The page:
Out of Pakistan’s national budget of 14.46 trillion rupees for 2023-24, total revenue amounts to 6.9 trillion rupees. A substantial 7.3 trillion is earmarked solely for interest payments, equivalent to 5.7% of GDP. An additional 7.56 trillion rupees is designated for financing further debt. What strategies might the government consider to reduce this debt burden? If the government chooses to increase taxes, what would be the impact on citizens’ purchasing power? Conversely, if taxes are not increased, how does the government plan to finance its spending? In the pursuit of sustainability, which specific expenditures might the government consider reducing or eliminating?
Options for increasing taxes include raising indirect taxes, which constitute 60% of total tax revenue, or direct taxes (40% of revenue), approximately 70% of which is derived from withholding taxes. These withholding taxes can indirectly affect consumers. Such a move could trigger further inflation which has averaged 25% over the last two year, and is rising. According to the Pakistan Bureau of Statistics, consumer price inflation surged to 31.5% in February 2023, the highest since June 1974.
However, the government's implementation of a contractionary monetary policy has been unsatisfactory, a result that can be attributed to the absence of demand-pull inflation, with cost-push inflation prevailing instead. Rising business costs have resulted in price hikes independent of demand dynamics. Regrettably, heightened interest rates have compounded this situation by stifling business operations and increasing operating expenses.
High inflation has eroded consumers’ purchasing power, contributing to a projected poverty rate of 37.2%. Exorbitant food costs led to a 38% decline in consumers’ purchasing power in 2023. A tax increase could amplify inflation, raise living expenses, intensify poverty, and further reduce purchasing power.
A government that relies excessively on debt financing heightens its financial vulnerabilities. By June 2023, Pakistan's external debt surged to $124.3 billion compared to a mere $37.2 billion in June 2006. Over half of the budget is allocated to servicing this debt, an amount equivalent to 105 percent of total tax revenue. This leaves limited resources for spending on public welfare and other developmental priorities after tax collections are channeled into debt obligations.
Continued reliance on this pattern could hinder the government's ability to secure additional loans from both local sources and foreign financial institutions, given Pakistan’s elevated debt-to-GDP ratio and limited repayment capacity. This scenario would compromise various spending obligations and priorities, including salaries, pensions, defense expenditures, and other outlays. Pakistan faces external debt repayments of $73 billion between 2023 and 2025. Over the past seven years, external debt has doubled from $65 billion in 2015 (24% of GDP) to $130 billion (40% of GDP) in the current year.
Anticipating this challenge, Pakistan may initiate debt rescheduling, particularly with key bilateral lenders like China, which constitutes nearly one-third of the government's external debt. This challenge is not unique to Pakistan. However, Pakistan's capacity to address its huge debt burden is constrained by the absence of an effective debt management strategy as well as the country’s massive debt servicing obligations which surpass its overall tax revenue. Rescheduling debt is only a temporary solution, as the frequency and duration of such actions are limited. Ultimately, outstanding debt must be repaid to prevent the government’s insolvency or the forfeiture of strategic assets.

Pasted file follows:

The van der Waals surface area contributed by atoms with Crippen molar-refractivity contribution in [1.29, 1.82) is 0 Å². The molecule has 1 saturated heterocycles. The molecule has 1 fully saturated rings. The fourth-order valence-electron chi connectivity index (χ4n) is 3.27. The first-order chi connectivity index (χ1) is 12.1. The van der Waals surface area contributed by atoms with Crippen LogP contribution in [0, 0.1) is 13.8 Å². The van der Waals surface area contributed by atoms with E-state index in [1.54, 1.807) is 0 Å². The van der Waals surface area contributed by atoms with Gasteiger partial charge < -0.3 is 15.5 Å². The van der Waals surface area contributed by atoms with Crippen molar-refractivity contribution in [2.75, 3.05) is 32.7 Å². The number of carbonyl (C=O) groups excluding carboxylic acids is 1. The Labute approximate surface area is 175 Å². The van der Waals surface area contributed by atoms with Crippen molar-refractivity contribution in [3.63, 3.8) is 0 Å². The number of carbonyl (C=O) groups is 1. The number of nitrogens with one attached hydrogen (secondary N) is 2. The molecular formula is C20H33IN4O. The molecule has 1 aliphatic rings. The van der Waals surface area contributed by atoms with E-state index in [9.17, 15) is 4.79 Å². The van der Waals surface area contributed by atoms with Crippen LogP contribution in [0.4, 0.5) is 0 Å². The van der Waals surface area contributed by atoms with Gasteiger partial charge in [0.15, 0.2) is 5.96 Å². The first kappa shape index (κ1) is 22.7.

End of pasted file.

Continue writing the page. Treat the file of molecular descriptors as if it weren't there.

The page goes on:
What are some possible solutions? On the revenue front, the government could broaden the tax base rather than raising tax rates. It is imperative to bring individuals from various income levels and the informal sector into the tax net. Neglecting this could exacerbate poverty, social fragmentation, and hinder formal sector growth. Additionally, the government should curtail non-essential expenditures. Following the 2009 National Finance Commission Award, redundant federal agencies or institutes can be dissolved. Public sector entities grappling with mounting deficits could be privatized or operated via public-private partnerships to enhance efficiency and reduce deficits.
The allocation of subsidies and tax incentives should be minimized. A United Nations Development Programme report highlights substantial economic privileges – around $17.4 billion annually – allocated to specific groups in Pakistan. Instead, the focus should shift towards cultivating a favorable local business ecosystem with minimal statutory approvals, no objection certificates (NOCs), and other barriers, thus bolstering global competitiveness. Now is the time for the government to consider radical measures, including expanding the tax base, trimming unproductive expenditures, dismantling redundant public enterprises, and reducing extravagant outlays. Failure to do so could lead to worsened poverty rates, a heightened risk of state instability, and increased societal unrest.